I've been a fan of this series from the beginning, love Mercy as a heroine, truly enjoy the cast of cha...moreREVIEWED by Louise for Between the Covers blog:
I've been a fan of this series from the beginning, love Mercy as a heroine, truly enjoy the cast of characters Briggs has created and the way they interact with each other. The deeper insight into Mercy and Adam's relationship was one of the high points of this book for me and I enjoyed seeing them grow in their respective roles, both within the pack and with each other. We also received quite a bit of new information about beloved characters: the design, and reason behind same, of Kyle and Warren's home; a more detailed explanation of Kyle's devotion to family law; the reason behind the stalemate in Sylvia and Tony's relationship... All of this information was interesting though none seemed entirely necessary to the story.
While everyone who has read my reviews knows I'm largely a character driven reader, the slow reveal of the supernatural world Briggs has brought to life in these books has kept me intrigued and turning the pages just as much as each book's individual story line. That didn't happen for me this time; I feel I know less about Mercy's world after this book. The plot seemed to jump around more than usual and left me confused. The storyline was impossible for me to follow and seemed forced, not a natural happening caused by the interaction of so many different supernatural beings. The combination of fae strategies, vampire politics, werewolf rules and pack disputes left me dazed and confused. There was an overload of characters, many of whom didn't seem to have any part in the actual storyline, which only added to the confusion. Even when the machinations were explained I still felt as if I'd missed something.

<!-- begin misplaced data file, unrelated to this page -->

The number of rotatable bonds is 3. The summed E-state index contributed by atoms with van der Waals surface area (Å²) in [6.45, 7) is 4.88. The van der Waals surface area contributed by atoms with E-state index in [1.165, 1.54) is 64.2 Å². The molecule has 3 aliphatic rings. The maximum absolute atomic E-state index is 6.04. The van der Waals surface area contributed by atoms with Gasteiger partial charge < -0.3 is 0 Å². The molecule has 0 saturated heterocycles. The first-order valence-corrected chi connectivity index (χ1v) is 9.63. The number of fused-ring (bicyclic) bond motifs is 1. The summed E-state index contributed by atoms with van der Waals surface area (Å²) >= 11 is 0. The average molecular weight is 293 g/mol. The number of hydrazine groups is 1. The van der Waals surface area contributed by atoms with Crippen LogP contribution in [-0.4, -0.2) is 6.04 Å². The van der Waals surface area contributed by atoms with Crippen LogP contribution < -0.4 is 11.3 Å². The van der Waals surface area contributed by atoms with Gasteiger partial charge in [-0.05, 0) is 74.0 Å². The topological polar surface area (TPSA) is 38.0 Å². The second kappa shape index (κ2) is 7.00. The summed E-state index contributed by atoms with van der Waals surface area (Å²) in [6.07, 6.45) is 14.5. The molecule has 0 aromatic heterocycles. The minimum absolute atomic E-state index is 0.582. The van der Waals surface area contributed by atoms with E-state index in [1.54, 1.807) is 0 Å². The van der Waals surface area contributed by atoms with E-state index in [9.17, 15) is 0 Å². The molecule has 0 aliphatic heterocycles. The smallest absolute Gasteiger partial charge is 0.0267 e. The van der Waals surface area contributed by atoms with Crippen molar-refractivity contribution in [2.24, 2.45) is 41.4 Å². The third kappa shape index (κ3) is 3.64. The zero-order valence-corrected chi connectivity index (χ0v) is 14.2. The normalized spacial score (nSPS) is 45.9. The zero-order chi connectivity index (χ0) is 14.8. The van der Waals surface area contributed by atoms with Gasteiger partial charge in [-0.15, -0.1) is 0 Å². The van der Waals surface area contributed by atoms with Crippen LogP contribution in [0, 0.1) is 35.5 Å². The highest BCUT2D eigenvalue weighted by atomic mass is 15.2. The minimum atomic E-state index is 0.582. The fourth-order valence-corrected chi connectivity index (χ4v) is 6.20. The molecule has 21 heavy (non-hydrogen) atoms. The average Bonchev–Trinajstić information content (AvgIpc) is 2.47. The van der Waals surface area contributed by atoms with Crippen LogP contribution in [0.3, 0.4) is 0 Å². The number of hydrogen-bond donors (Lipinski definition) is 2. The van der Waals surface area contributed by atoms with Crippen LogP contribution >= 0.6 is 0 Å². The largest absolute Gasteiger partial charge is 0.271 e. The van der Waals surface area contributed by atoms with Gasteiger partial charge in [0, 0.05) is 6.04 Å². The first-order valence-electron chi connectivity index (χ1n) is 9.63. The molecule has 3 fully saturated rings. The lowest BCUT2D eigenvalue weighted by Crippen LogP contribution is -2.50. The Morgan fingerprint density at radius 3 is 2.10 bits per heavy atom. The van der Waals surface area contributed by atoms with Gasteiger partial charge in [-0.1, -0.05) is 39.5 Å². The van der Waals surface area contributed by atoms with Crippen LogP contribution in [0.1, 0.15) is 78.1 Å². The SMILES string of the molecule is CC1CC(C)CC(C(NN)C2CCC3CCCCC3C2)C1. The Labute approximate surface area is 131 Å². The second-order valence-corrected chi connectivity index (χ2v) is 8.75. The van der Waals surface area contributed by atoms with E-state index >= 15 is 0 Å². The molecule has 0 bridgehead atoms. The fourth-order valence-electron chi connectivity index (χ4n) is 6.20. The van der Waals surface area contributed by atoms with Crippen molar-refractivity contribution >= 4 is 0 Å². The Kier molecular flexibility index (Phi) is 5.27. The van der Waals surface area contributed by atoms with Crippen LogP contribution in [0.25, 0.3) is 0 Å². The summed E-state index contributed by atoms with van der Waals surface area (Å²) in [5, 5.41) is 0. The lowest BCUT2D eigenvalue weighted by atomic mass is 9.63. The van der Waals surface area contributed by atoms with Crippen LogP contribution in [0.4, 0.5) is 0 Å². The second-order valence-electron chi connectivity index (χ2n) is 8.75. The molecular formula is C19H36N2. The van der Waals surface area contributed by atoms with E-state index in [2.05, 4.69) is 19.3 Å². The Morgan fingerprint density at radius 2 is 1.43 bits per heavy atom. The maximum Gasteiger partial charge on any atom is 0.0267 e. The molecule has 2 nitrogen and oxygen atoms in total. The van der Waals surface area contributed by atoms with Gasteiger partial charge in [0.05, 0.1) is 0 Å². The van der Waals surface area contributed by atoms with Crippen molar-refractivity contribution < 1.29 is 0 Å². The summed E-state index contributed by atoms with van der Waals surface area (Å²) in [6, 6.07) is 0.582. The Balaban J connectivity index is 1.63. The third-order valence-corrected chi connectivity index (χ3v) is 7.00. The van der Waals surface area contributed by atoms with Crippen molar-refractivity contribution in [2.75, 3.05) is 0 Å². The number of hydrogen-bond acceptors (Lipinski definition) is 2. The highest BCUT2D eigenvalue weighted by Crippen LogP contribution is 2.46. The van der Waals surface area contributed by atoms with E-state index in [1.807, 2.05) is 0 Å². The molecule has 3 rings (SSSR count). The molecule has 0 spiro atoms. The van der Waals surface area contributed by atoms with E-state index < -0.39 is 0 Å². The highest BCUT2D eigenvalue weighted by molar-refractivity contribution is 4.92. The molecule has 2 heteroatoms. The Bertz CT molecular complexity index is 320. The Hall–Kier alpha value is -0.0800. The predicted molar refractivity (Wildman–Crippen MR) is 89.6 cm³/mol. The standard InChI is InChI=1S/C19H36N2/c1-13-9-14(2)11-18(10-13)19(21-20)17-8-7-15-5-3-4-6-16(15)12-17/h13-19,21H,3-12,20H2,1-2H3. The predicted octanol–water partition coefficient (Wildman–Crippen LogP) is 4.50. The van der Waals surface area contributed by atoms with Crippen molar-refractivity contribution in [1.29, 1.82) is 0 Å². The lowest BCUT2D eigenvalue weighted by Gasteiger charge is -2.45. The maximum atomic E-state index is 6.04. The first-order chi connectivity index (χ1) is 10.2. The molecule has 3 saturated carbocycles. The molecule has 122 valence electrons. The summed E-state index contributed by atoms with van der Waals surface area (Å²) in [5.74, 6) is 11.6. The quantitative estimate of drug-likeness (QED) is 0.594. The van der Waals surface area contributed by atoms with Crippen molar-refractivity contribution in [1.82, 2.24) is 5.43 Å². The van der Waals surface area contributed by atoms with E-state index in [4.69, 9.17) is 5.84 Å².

I enjoyed the book overall, but that was due to specific scenes and characters not the complete story. I look forward to the next installment in this series, and truly hope that the confusion and dissatisfaction I felt upon finishing this story was merely a fluke and the next will pull me even deeper into the fascinating world Briggs has crafted and filled with such likable characters.
I love Rachel Caine, she is one of my favorite authors currently. Her Morganville Vampire books are a fr...moreREVIEWED by Chris for Between the Covers blog:
I love Rachel Caine, she is one of my favorite authors currently. Her Morganville Vampire books are a fresh young adult series, and her Weather Warden series gives new light to the gene / djin lore. When I saw that she had a new series coming out that was tackling and reinventing the zombie genre, I knew I had to read it.